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Senter v. Rayl

United States District Court, N.D. Oklahoma

September 7, 2017

MONTELL SENTER, Plaintiff,
v.
BRIAN RAYL; STUART SOUTHERLAND; STEVE KUNZWEILER; SHAWN WATERS, Defendants.

          OPINION AND ORDER

          JOHN E. DOWDELL, UNITED STATES DISTRICT JUDGE.

         On August 24, 2017, Plaintiff, a prisoner in custody at the Tulsa County Jail and appearing pro se, filed a 42 U.S.C. § 1983 civil rights complaint (Doc. 1). Plaintiff also filed motions to proceed in forma pauperis (Doc. 2), for appointment of counsel (Doc. 3), and for class action certification (Doc. 4). For the reasons discussed below, Plaintiff's motion to proceed in forma pauperis shall be granted and his motions for appointment of counsel and for class action certification shall be denied. In addition, the complaint shall be dismissed for failure to state a claim upon which relief may be granted.

         A. Motion to proceed in forma pauperis

         Upon review of the motion to proceed in forma pauperis, the Court finds that Plaintiff is without funds in his institutional account(s) sufficient to prepay the full filing fee required to commence this action. Accordingly, Plaintiff is entitled to proceed without prepayment of the filing fee and his motion to proceed in forma pauperis shall be granted. Pursuant to 28 U.S.C. §1915(b)(1), however, Plaintiff shall be required to pay the full $350 filing fee as set forth hereafter.

         Plaintiff shall pay the filing fee in monthly payments of 20 percent of the preceding month's income credited to his prison accounts until he has paid the total filing fee of $350. 28 U.S.C. § 1915(b)(2). The Court will enter an order directing the agency having custody of Plaintiff to collect, when Plaintiff's prison account(s) exceeds $10, and forward such monthly payments to the Clerk of the Court until the filing fee is paid in full. 28 U.S.C. § 1915(b)(2).

         B. Motions for class action certification and for appointment of counsel

         Plaintiff's motion for class action certification shall be denied. A court may not certify a class unless it determines “the representative parties will fairly and adequately protect the interests of the class.” Fed.R.Civ.P. 23(a)(4). “When the court reviews the quality of the representation under Rule 23(a)(4), it will inquire not only into the character and quality of the named representative party, but also it will consider the quality and experience of the attorneys for the class.” 7A Charles Alan Wright, Arthur R. Miller & Mary Kay Kane, Federal Practice and Procedure: Civil § 1769.1 (3d ed. 2005) (footnote omitted). The Tenth Circuit has ruled that a “litigant may bring his own claims to federal court without counsel, but not the claims of others” because “the competence of a layman is clearly too limited to allow him to risk the rights of others.” Fymbo v. State Farm Fire and Casualty Co., 213 F.3d 1320, 1321 (10th Cir. 2000) (internal quotation marks and citation omitted); see also 7A Wright & Miller, Federal Practice and Procedure: Civil § 1769.1 (citing cases for rule that “class representatives cannot appear pro se”). While Plaintiff may proceed in this action pro se, he may not risk the rights of others in a class action. For that reason, the Court denies Plaintiff's request certification of a class action.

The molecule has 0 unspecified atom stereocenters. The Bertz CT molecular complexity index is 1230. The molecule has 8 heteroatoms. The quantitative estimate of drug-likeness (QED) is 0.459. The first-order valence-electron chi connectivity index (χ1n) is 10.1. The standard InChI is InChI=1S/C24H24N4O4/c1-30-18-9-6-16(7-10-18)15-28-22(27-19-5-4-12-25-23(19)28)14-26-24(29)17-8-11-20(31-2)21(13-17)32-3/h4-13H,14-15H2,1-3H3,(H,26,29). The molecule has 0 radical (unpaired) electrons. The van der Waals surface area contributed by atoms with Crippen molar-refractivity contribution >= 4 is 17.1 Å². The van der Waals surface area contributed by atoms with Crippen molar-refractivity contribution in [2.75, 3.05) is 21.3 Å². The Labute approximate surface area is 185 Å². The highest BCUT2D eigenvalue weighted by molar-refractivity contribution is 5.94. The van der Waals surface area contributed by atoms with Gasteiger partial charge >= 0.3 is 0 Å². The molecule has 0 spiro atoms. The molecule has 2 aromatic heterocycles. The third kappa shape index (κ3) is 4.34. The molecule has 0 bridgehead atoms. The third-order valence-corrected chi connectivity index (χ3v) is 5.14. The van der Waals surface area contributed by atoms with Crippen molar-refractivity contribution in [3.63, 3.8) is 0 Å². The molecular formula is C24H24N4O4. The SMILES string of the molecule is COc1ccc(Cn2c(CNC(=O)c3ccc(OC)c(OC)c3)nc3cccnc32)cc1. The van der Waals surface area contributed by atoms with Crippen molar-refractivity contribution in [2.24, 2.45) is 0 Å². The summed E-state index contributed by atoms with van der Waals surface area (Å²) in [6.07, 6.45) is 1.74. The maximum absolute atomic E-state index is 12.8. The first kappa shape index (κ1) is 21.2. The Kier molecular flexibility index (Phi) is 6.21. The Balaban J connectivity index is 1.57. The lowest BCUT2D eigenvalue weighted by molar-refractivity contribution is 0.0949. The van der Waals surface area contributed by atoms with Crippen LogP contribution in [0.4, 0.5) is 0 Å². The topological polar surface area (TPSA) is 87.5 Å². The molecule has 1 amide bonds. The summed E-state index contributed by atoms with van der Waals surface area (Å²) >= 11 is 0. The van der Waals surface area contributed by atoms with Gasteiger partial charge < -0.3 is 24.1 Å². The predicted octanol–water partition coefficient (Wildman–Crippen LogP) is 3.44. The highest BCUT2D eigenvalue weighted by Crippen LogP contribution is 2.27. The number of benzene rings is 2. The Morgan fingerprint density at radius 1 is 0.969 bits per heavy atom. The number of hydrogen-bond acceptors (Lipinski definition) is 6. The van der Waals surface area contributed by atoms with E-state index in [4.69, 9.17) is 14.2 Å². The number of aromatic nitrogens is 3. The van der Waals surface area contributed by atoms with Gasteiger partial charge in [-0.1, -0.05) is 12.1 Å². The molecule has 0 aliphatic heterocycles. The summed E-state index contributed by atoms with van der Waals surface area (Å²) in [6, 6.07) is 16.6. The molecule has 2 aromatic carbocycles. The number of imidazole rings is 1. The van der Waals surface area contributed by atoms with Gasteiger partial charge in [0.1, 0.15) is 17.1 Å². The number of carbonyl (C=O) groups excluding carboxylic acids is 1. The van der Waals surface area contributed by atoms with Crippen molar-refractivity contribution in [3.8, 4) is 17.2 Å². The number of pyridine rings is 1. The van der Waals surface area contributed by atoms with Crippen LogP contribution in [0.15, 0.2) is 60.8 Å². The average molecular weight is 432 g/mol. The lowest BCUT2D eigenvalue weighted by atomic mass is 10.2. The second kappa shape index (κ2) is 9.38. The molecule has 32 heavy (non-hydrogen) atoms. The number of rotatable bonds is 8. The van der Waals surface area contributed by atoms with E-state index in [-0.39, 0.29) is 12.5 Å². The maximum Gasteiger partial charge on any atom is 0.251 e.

The Court shall also deny Plaintiff's motion for appointment of counsel. The Court has discretion to appoint an attorney to represent an indigent plaintiff where, under the totality of the circumstances, the denial of counsel would result in a fundamentally unfair proceeding. McCarthy v. Weinberg, 753 F.2d 836, 839-40 (10th Cir. 1985). The Tenth Circuit Court of Appeals has stated that “if the plaintiff has a colorable claim then the district court should consider the nature of the factual issues raised in the claim and the ability of the plaintiff to investigate the crucial facts.” Rucks v. Boergermann, 57 F.3d 978, 979 (10th Cir. 1995) (citation and internal quotation marks omitted). After reviewing the merits of Plaintiff's case, the nature of the factual issues involved, Plaintiff's ability to investigate the crucial facts, the probable type of evidence, Plaintiff's capability to present his case, and the complexity of the legal issues, see id.; McCarthy, 753 F.2d at 838-40; Maclin v. Freake, 650 F.2d 885, 887-89 (7th Cir. 1981), the Court denies Plaintiff's motion for appointment of counsel.